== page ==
Biofeedback

The stress and anxiety that results from the feeling that you are no longer in control of your life because you have cancer can be difficult to overcome. Traditionally, patients were given prescription drugs or advised to attend group support sessions and/or sessions with a professional therapist. However, there is a new method of managing this stress call biofeedback, which allows patients to feel they do still have some control.

What is biofeedback?

Biofeedback teaches cancer patients to manipulate physical responses that are controlled by the automatic nervous system, such as heart rate, blood pressure, and muscle tension. The techniques are taught by a certified biofeedback therapist.

Monitoring electrodes, which are connected to a computer, are positioned on the patient’s body or scalp. The electrodes give off a signal that indicates the intensity of the response that needs to be controlled. The biofeedback therapist gives the patients a series of mental exercises, and the patient is instructed to concentrate on trying to lower the signal while performing these exercises. The patient is also asked to visualized images that can change one’s moods. Over time, which is typically a minimum of 10 sessions, the patient learns which mental exercise and images lower the signal, and in that way the patient can manage involuntary processes like heart rate and blood pressure.

When the patient is successful in learning these techniques, they experience a decrease in stress and an increase in the ability to relax. It also generally improves the patient’s overall quality of life. Biofeedback uses different methods of evaluating the intensity of involuntary responses.

According to the American Cancer Society, biofeedback therapists use the following methods of determining how strong the response to be managed is:

  • An electromyogram (EMG) measures the electrical activity of muscles. It is used in conventional medicine to diagnose a variety of nerve and muscle diseases and in biofeedback to help heal muscle injuries and relieve chronic pain and some types of incontinence.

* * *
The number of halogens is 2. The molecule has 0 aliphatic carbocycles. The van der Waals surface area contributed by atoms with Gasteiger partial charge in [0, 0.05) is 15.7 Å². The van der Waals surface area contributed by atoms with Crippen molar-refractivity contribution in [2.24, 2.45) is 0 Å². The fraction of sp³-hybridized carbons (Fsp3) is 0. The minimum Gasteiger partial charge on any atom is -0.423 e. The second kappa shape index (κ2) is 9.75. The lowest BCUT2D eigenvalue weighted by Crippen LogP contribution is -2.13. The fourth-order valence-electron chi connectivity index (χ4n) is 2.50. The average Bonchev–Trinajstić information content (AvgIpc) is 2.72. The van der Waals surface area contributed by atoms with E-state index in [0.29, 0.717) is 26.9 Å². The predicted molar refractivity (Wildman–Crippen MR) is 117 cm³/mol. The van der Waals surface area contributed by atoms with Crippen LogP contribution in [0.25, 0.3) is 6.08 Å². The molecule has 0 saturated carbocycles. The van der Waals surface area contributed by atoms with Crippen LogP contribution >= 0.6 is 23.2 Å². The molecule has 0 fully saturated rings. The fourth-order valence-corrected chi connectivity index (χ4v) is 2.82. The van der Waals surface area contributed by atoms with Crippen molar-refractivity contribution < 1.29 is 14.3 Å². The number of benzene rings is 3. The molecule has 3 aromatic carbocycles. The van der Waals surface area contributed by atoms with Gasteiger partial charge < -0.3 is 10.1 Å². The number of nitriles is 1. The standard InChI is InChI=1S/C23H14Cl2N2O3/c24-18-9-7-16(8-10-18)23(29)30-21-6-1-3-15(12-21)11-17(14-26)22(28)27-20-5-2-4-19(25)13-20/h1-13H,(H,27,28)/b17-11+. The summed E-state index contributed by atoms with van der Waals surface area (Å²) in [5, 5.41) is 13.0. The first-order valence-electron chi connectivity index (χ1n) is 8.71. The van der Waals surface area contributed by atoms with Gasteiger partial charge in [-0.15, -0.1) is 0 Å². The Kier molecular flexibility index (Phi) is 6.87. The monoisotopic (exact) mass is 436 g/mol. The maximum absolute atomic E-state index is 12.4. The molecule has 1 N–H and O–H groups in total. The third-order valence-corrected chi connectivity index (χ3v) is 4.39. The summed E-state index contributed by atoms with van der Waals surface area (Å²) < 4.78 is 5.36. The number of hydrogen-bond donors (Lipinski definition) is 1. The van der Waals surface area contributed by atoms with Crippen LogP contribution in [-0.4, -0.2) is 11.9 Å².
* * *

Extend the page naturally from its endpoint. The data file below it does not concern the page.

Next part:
• Thermal biofeedback provides information about skin temperature, which is a good indicator of blood flow.
  • Electrodermal activity (EDA) shows changes in perspiration rate, which is an indicator of anxiety.
  • Finger pulse measurements are used to reflect high blood pressure, heart beat irregularities, and anxiety.
  • Breathing rate is also monitored. This measurement is used to treat asthma and hyperventilation and to promote relaxation.

Researchers Explore Using Biofeedback to Affect Breathing Rates in Lung Cancer Patients Undergoing Radiation

In a study titled “Design and Evaluation of a Methodology to Perform Personalized Visual Biofeedback for Reducing Respiratory Amplitude in Radiation Treatment”, published May 2009 in Medical Physics, researchers examined how to use biofeedback to maintain a consistent level of breathing in lung cancer patients undergoing radiation.

The study involved ten healthy volunteers and five lung cancer patients. Tests were performed on all of the participants to determine low-high range of their normal breathing pattern. The information was then fed into a custom-made software package that created a personalized biofeedback program for each participant so that their breathing rate could be controlled to keep it within their normal range.

After eight sessions of receiving biofeedback during radiation, the researchers observed that:

  • Eight of the healthy volunteers and three of the lung cancer patients remained within normal range for more than 90 percent of the time
  • All of the participants remained within normal range for more than 80 percent of the time
  • Patients with shallow breathing were able to breathe more normally because of the biofeedback
  • All of the participants except for two lung cancer patients found the biofeedback program comfortable

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